Do you know what the definition of insanity is? No doubt you have heard a proposed definition of insanity many times. In nearly every meeting about change, or broken processes someone breaks out TDOI. If you haven’t been in a course-correction meeting since the Korean War, here is the statement I am referring to:
“The definition of insanity is doing the same thing over and over and expecting a different result.” -unknown
This quote has been misattributed to everyone. Einstein, Twain, Franklin, Cheech, Chong.
But it is not true. I have degrees from The University of Wisconsin in both journalism and psychology. Which makes the inaccurate reporting of this psychological definition feel like a wheel of cheese under my proverbial mattress.
Here is the actual definition
noun. The state of being seriously mentally ill; madness:
or: extreme foolishness or irrationality.
Insanity comes from the Latin ‘in’ (meaning not) and ‘sanus’ (which makes me snicker, but means healthy).
When you put them together you get insane, meaning not healthy.
I encourage you to continue pointing out the problem of doing the same thing over and over again and expecting a different result. But let’s lose ‘the definition’ part. Definitions sound so… definitive. This statement is more of a creative observation. So let’s try it like this:
Insanity is doing the same thing over and over and expecting a different result.
We can call this a metaphor instead of a definition. It still works. Yet it doesn’t make me want to throw my DSM-IV across the conference room table. Deal?
Words make me laugh. Double entendres are one of my favorite things on Earth. I love innuendo and the word play that Shakespeare thought was funny. I analyze the meaning of words like a lawyer. A really fun, 10-year-old lawyer. Last night my family and I watched a special on TV about the Voyager 1 & Voyager 2 spacecrafts. Every time they mentioned Uranus, me and my boys (10 & 7) giggled like elementary school kids. Come on, how do you keep it together when the narrator says, ‘Scientists from around the world were on the edge of their seats, waiting to get their first good look at Uranus.’?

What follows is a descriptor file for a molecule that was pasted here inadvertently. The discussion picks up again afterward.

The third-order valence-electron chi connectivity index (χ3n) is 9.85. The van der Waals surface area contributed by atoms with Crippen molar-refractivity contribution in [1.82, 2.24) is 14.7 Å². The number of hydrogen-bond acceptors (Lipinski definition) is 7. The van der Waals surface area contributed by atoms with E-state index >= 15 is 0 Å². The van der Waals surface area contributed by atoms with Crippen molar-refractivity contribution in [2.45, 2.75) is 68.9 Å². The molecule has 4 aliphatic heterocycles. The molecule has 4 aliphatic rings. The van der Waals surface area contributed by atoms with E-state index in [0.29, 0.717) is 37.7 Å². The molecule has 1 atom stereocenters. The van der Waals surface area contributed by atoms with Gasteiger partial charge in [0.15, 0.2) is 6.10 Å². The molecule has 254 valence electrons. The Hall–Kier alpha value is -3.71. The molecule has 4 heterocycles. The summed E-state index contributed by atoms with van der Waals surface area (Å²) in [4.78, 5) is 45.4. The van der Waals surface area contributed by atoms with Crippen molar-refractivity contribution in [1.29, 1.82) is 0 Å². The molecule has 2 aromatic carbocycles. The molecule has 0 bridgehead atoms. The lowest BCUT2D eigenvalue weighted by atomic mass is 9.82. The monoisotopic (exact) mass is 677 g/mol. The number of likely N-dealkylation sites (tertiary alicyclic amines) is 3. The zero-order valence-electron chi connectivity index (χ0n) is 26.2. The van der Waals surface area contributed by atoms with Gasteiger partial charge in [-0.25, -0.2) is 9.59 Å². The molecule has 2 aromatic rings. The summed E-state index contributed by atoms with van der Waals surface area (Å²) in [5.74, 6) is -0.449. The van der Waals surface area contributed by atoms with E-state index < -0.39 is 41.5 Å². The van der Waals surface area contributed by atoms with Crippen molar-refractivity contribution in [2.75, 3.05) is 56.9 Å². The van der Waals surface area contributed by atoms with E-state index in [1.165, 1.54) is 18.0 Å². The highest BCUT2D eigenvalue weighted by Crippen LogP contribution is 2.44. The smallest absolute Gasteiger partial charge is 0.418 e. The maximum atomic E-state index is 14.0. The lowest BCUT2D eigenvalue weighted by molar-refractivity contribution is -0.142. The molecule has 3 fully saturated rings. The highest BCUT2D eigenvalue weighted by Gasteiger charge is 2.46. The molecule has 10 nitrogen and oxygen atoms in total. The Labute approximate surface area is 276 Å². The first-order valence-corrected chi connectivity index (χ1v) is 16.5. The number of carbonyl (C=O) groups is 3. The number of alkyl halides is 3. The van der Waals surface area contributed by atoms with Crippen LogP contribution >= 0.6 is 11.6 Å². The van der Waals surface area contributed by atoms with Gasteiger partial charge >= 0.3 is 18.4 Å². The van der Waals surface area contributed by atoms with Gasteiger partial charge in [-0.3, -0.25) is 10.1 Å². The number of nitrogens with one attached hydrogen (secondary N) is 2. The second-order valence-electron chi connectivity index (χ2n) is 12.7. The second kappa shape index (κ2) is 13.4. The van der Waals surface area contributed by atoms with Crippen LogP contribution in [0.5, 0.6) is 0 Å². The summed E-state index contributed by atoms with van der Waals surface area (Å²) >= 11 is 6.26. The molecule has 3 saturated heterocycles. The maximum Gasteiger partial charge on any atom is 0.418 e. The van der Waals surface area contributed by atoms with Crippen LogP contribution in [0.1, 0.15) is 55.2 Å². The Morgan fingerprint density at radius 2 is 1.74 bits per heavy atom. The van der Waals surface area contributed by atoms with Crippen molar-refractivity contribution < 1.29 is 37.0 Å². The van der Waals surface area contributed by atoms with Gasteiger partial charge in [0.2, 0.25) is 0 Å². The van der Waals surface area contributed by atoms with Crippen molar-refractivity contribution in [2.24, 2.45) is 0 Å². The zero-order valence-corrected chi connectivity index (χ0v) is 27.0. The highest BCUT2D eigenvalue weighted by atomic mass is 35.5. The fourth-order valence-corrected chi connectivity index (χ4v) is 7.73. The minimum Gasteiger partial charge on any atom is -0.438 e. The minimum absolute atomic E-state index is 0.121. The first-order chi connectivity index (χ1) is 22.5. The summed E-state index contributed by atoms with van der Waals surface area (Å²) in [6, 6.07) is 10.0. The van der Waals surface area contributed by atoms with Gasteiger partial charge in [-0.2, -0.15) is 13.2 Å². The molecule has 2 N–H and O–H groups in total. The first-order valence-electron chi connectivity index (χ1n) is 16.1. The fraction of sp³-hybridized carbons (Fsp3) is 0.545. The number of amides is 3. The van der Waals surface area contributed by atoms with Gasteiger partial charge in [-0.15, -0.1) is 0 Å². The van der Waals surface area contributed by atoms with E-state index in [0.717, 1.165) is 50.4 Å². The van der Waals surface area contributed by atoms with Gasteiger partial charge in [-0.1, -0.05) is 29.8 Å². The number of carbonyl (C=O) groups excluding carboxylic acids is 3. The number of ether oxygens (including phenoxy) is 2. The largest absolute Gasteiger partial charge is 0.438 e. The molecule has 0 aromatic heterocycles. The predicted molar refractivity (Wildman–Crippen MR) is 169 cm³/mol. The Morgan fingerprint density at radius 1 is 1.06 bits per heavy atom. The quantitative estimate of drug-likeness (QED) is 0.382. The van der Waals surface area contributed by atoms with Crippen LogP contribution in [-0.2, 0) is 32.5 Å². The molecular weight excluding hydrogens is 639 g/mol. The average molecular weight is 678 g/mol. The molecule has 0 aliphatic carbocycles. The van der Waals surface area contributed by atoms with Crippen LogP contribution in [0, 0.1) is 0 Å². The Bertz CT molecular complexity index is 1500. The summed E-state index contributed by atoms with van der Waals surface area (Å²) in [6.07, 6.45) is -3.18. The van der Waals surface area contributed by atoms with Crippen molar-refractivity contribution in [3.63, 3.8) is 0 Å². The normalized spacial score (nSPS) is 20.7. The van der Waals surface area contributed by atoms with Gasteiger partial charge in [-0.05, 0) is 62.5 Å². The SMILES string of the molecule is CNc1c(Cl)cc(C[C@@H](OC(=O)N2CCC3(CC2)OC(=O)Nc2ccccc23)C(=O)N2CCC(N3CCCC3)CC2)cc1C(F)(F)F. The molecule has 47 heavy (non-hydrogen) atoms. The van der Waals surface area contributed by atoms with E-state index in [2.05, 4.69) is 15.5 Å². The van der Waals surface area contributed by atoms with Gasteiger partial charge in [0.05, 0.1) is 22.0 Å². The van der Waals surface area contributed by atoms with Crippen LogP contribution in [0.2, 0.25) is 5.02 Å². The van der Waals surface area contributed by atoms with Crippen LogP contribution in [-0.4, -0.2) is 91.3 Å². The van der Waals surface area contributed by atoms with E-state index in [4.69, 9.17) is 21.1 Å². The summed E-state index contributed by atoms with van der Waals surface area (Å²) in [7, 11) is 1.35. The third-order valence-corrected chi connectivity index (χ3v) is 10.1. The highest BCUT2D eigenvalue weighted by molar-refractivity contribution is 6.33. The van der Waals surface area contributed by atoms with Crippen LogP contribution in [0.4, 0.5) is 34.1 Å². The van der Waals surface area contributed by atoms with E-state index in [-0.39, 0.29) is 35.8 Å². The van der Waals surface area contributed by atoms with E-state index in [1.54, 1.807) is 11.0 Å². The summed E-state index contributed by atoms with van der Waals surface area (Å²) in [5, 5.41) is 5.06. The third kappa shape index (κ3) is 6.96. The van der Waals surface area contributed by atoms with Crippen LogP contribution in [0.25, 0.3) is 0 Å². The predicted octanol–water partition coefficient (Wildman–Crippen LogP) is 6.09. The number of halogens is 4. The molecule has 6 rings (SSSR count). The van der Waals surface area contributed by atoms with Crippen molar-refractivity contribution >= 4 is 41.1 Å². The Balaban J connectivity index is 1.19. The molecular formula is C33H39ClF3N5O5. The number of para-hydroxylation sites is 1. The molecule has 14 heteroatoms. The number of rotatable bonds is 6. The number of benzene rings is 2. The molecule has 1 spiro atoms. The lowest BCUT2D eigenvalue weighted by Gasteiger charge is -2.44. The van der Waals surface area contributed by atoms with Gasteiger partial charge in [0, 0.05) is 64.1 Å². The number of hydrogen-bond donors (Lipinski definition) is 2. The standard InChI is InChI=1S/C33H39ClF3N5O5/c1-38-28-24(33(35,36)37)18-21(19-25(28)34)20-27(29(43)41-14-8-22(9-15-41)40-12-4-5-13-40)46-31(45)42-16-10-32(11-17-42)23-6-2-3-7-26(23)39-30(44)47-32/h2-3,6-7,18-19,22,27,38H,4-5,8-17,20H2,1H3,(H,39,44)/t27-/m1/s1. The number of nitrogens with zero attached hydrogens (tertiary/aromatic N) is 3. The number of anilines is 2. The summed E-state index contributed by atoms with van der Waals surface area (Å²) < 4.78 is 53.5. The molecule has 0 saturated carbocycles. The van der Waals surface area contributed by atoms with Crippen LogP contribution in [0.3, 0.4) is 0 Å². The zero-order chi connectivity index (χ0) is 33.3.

Here on Earth, I work in the marketing universe. The language used in this space is hilarious. I am sensitive to all the silly words used every day in marketing that really make no sense. They simply give us a fancy way to talk that makes us sound crafty and inventitive.
Professional marketers talk about things like ‘solutions’. Which is a ridiculous marketing term. Because everything you pay money for is a solution to something. Food is a solution to hunger. A house is a solution to homelessness. A bathrobe is a solution to nakedness.
The word we don’t need.
But the funny word that makes me laugh today is ‘marketplace’. Sales and marketing people talk this up like it is a magical environment, like Alice’s Wonderland. Or Oz. Or Narnia. Or Vegas.
But the ‘marketplace’ is a fancy-sounding word that simply means reality.
‘We are performing well in the marketplace’ means ‘We are performing well.’
‘The product has not caught on in the marketplace’ means ‘The product has not caught on.’
‘I bought some fish in the marketplace’ means you bought some fish in the marketplace. Ok, this use is legit. But this is never what marketers mean.
I propose that we stop adding ‘in the marketplace’ to our language. It’s a verbositization that we could all do without. If you ever find a way to buy and sell things outside the marketplace (world of trade), let me know. Because you, my friend, have done the impossible.